16. The authors already successfully published many statistics textbooks and self-assessment books, e.g., the 67 chapter textbook entitled "Statistics Applied to Clinical Studies 5th Edition, 2012, Springer Heidelberg Germany" with downloads of 62,826 copies.

17. The current cookbook makes use, in addition to SPSS statistical software, of various free calculators from the internet, as well as the Konstanz Information Miner (Knime), a widely approved free machine learning package, and the free Weka Data Mining package from New Zealand.

18. The above software packages with hundreds of nodes, the basic processing units including virtually all of the statistical and data mining methods, can be used not only for data analyses, but also for appropriate data storage.

19. The current cookbook shows, particularly, for those with little affinity to value tables, that data mining in the form of a visualization process is very well feasible, and often more revealing than traditional statistics.

20.The Knime and Weka data miners uses widely available excel data files.

21. In current clinical research prospective cohort studies are increasingly replacing the costly controlled clinical trials, and modern machine learning methodologies like probit and tobit regressions as well as neural networks, Bayesian networks, and support vector machines prove to better fit their analysis than traditional statistical methods do.

22. The current cookbook not only includes concise descriptions of standard machine learning methods, but also of more recent methods like the linear machine learning models using ordinal and loglinear regression.

23. Machine learning tends to increasingly use evolutionary operation methodologies. Also this subject has been covered.

24. All of the methods described have been applied in the authors' own research prior to this publication.

Product Details

ISBN-13: 9783319121628
Publisher: Springer International Publishing
Publication date: 10/30/2014
Series: SpringerBriefs in Statistics
Edition description: 2014
Pages: 131
Product dimensions: 6.10(w) x 9.25(h) x (d)

Table of Contents

Preface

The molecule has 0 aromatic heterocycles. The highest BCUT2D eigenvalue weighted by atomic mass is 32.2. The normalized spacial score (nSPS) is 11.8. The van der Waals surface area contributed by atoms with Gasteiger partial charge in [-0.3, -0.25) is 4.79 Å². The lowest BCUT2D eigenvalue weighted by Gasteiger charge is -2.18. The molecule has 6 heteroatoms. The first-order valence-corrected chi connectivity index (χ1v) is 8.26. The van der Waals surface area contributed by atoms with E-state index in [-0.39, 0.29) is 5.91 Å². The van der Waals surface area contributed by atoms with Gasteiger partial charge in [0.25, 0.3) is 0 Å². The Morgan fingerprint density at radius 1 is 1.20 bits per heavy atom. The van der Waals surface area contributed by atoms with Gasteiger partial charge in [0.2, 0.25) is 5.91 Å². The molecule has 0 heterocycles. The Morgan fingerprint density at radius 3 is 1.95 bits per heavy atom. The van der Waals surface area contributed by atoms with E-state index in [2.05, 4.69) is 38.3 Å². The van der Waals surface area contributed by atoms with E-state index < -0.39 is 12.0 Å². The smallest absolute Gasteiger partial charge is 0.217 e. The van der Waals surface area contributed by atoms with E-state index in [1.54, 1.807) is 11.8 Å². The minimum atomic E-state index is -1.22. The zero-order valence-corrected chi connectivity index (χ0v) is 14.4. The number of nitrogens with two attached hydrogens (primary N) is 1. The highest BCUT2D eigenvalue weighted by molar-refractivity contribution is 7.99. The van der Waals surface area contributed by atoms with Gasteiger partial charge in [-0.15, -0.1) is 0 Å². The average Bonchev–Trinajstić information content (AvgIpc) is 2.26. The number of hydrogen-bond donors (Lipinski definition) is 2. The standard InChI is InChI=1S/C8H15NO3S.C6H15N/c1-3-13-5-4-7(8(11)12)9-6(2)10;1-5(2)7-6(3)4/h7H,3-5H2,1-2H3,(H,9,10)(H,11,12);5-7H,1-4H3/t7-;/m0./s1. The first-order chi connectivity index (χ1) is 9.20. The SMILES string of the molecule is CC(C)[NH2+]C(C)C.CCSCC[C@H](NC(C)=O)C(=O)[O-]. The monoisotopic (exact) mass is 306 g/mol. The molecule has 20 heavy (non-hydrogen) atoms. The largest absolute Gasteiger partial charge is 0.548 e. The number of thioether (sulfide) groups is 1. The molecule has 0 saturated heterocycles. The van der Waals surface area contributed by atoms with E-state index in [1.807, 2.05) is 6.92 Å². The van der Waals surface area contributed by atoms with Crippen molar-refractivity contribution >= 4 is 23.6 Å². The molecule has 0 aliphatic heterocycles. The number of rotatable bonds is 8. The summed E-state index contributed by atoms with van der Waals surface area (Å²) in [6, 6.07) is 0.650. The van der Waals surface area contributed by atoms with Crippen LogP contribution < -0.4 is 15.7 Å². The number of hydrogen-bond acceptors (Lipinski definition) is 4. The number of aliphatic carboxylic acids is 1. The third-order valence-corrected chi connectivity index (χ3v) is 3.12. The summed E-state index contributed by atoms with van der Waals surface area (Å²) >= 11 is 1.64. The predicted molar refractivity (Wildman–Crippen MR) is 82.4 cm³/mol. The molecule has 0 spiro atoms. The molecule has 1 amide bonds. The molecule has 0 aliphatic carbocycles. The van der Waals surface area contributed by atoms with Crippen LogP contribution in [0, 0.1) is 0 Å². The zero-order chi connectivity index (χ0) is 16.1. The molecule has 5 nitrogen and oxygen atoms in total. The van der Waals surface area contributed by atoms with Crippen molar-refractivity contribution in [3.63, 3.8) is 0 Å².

I. Cluster Models

1. Hierarchical Clustering and K-means Clustering to Identify Subgroups in Surveys

2. Density-based Clustering to Identify Outlier Groups in Otherwise Homogeneous Data

3. Two Step Clustering to Identify Subgroups and Predict Subgroup Memberships

II. Linear Models

4. Linear, Logistic, and Cox Regression for Outcome Prediction with Unpaired Data

5. Generalized Linear Models for Outcome Prediction with Paired Data

6. Generalized Linear Models for Predicting Event-Rates

7. Factor Analysis and Partial Least Squares (PLS) for Complex-Data Reduction

8. Optimal Scaling of High-sensitivity Analysis of Health Predictors

9. Discriminant Analysis for Making a Diagnosis from Multiple Outcomes

10. Weighted Least Squares for Adjusting Efficacy Data with Inconsistent Spread

11. Partial Correlations for Removing Interaction Effects from Efficacy Data

12. Canonical Regression for Overall Statistics of Multivariate Data

III. Rules Models

13. Neural Networks for Assessing Relationships that are Typically Nonlinear

14. Complex Samples Methodologies for Unbiased Sampling

15. Correspondence Analysis for Identifying the Best of Multiple Treatments in Multiple

Groups

16. Decision Trees for Decision Analysis

17. Multidimensional Scaling for Visualizing Experienced Drug Efficacies

18. Shastic Processes for Long Term Predictions from Short Term Observations

19. Optimal Binning for Finding High Risk Cut-offs

20. Conjoint Analysis for Determining the Most Appreciated Properties of Medicines to beDeveloped

Index.